Monthly Archives: August 2015

Compelling Case For Changing the Management of DCIS-Not So Fast

The New, Big Study

In a study of over 100,000 women published in the August issue of the Journal of the American Medical Association Oncology, Dr. Stephen Narod, the lead researcher, suggested that a change in the management of DCIS or ductal carcinoma in situ from lumpectomy and radiation to

Ask Questions about Your Best Treatment Options. Speak to your surgeon, medical oncologist and a radiation oncologist.

Ask Questions about Your Best Treatment Options. Speak to your surgeon, medical oncologist and a radiation oncologist.

endocrine therapy in some patients with low risk or even observation in others. The results were “confirmatory and surprising” according to Medscape Medical Oncology News.  Dr. Narod went on to say:

“If the goal is to prevent in-breast recurrence, then radiotherapy and mastectomy are good treatment options,” he said.

“If the goal is to prevent death from breast cancer, the best option might be watchful waiting followed by chemotherapy at the time of an invasive breast recurrence,” he explained.

So What Are the Problems with This Study?

Dr. Narod’s results fly in the face of level I evidence-the so-called gold standard prospective, randomized trials with long-term follow-up.  So as a physician scientist, I always want to look at the raw data myself, not just accept the authors’ conclusion.

The “blockbuster conclusion” in this study was that the risk of dying from breast cancer was exactly the same when Dr. Narod and co-workers compared women with DCIS to women in the general population.  So determining whether a person dies of breast cancer or from other causes seems to be simple, doesn’t it?  But nothing could be further from the truth.  It’s actually difficult in a “rearview mirror” or retrospective review of a patient database, like the SEER data base used in the study.

Let me give you a real-life example.  We all know that famous American, President Ronald Reagan, passed away from Alzheimer’s disease.  Yet nowhere on his death certificate was Alzheimer’s disease ever mentioned as the cause of death.  So looking at the SEER database and just accepting that a woman’s death was not from breast cancer is likely a gross underestimate.  Secondly, the follow-up in Dr. Narod’s the study was relatively short, only 7 1/2 years.  But it has been known for decades that the risk of recurrence from DCIS is much longer, as much as 8 years on average.  So a 7 ½ year follow-up is just not good enough.  So I’ll caution the authors of this study not to draw too many “blockbuster conclusions” based on these data.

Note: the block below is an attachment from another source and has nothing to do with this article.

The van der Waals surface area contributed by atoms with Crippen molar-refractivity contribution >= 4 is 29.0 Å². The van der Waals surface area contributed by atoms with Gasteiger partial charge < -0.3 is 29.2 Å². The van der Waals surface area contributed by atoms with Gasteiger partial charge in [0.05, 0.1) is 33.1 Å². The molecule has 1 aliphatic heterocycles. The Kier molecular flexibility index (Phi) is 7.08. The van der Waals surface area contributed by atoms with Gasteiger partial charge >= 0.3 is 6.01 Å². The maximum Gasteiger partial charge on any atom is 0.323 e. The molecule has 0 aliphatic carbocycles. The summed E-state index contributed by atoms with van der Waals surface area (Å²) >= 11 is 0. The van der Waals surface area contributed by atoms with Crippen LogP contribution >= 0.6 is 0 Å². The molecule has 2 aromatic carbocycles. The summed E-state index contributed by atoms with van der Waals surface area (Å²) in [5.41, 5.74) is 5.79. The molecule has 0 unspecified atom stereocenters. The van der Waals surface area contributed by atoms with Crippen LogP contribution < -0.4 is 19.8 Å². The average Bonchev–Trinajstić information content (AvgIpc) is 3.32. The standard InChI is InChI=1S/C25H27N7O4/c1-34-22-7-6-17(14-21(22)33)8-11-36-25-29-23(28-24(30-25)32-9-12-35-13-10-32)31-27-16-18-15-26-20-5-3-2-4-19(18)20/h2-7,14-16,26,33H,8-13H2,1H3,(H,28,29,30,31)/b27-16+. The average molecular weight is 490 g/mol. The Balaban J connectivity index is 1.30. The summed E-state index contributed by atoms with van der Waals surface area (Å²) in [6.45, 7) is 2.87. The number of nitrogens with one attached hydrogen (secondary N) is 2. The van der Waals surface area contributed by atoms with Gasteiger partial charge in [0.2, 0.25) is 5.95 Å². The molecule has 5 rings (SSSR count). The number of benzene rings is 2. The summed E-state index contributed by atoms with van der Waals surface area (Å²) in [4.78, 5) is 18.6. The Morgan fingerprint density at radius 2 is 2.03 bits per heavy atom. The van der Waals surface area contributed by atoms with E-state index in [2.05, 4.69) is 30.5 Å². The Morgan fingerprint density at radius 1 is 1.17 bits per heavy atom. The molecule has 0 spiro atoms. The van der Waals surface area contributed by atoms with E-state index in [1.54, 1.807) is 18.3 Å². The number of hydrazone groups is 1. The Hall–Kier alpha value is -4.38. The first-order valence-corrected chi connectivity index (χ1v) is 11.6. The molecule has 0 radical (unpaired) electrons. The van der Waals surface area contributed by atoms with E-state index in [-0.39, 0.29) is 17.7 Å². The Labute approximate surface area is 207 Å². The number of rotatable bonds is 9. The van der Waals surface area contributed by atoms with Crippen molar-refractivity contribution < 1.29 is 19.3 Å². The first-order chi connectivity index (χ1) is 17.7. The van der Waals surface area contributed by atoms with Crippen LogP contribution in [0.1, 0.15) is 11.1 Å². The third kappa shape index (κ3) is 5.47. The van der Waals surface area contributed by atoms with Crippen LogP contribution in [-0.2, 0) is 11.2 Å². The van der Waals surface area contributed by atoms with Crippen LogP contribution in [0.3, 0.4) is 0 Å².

So What Is a Woman with DCIS to Do?

For now, I think it’s best for a woman with DCIS to sit down with her surgeon, medical oncologist, and radiation oncologist to discuss her own particular clinical situation.  We’ve known for years about the high risk features of women with DCIS: younger age, high nuclear grade, size of the DCIS, comedo necrosis, estrogen receptor status, and even race.  So talk to your breast cancer specialists and decide how you’re going to choose wisely.

If you have any questions about your DCIS, please feel free to call me, Dr. Ed Hughes, at 855-Dayton 1.



The Food Pyramid has changed since you first learned it in Kindergarten.

The Food Pyramid has changed since you first learned it in Kindergarten. Click on image to learn more.


Nearly half of all adult Americans can breathe a sigh of relief. Weight cycling or so-called yo-yo dieting-does not appear to increase their risk for getting cancer.

In a 10 year study of over 96,000 men and women, who lost more than 10 pounds only to regain that weight, Dr. Victoria Stevens and co-researchers from the American Cancer Society found that yo-yo dieting did not increase the risk of getting cancer.  The yo-yo dieting study was reported in the July issue of the American Journal of Epidemiology.

The study looked at the following 12 cancers:

BREAST                COLON                 ESOPHAGUS        KIDNEY

LIVER                    LUNG                    MELANOMA      NON-HODGKIN’S LUMPHOMA

PANCREAS           PROSTATE            RECTUM            STOMACH

Of note, the effect of yo-yo dieting on the risk of breast cancer was not reported. Dr. Stevens noted that BMI or body mass index may have clouded a study reported in 2005 that found a link between the risk of breast cancer and yo-yo dieting.


The whole lifestyle approach is key-smart food choices and daily exercise.  I like the hybrid approach between the Mediterranean diet and the DASH diet-Dietary Approaches to Stop Hypertension.  And one glass of wine is allowed each day!

The key points of the diet is eating at least 3 servings of whole grains, a green leafy vegetable and one other vegetable each day.  Snack on nuts most days, have a serving of beans every other day, and eat poultry and berries at least 2 times per week, with fish once per week.

The hard part is avoiding the 5 unhealthy groups-red meat, butter and stick margarine, cheese, pastries and sweets, along with fried and fast foods.

Stay healthy Dayton!  If you have any questions, call me Dr. Hughes at 855 DAYTON1.


Shorter Really Is Better

Woman with early stage breast cancer can now rest assured that short course radiation over 3-4 weeks is the same or even better than radiation treatments over 6 weeks.

Researchers at the MD Anderson Cancer Center, led by Dr. Simona Shaitelman, studied over 300 women age 39-years or older with early stage breast cancer, specifically stages 0-II.  All women had a lumpectomy and were then randomly assigned to either short course radiation or standard long course radiation treatments.

The majority of women with short course radiation had fewer side effects and were able to get back to their lives quicker.  The study was published in the August 6 issue of the Journal of the AMA Oncology. “Those patients who received a shorter course reported less difficulty in caring for their families’ needs, “ said Dr. Shaitelman.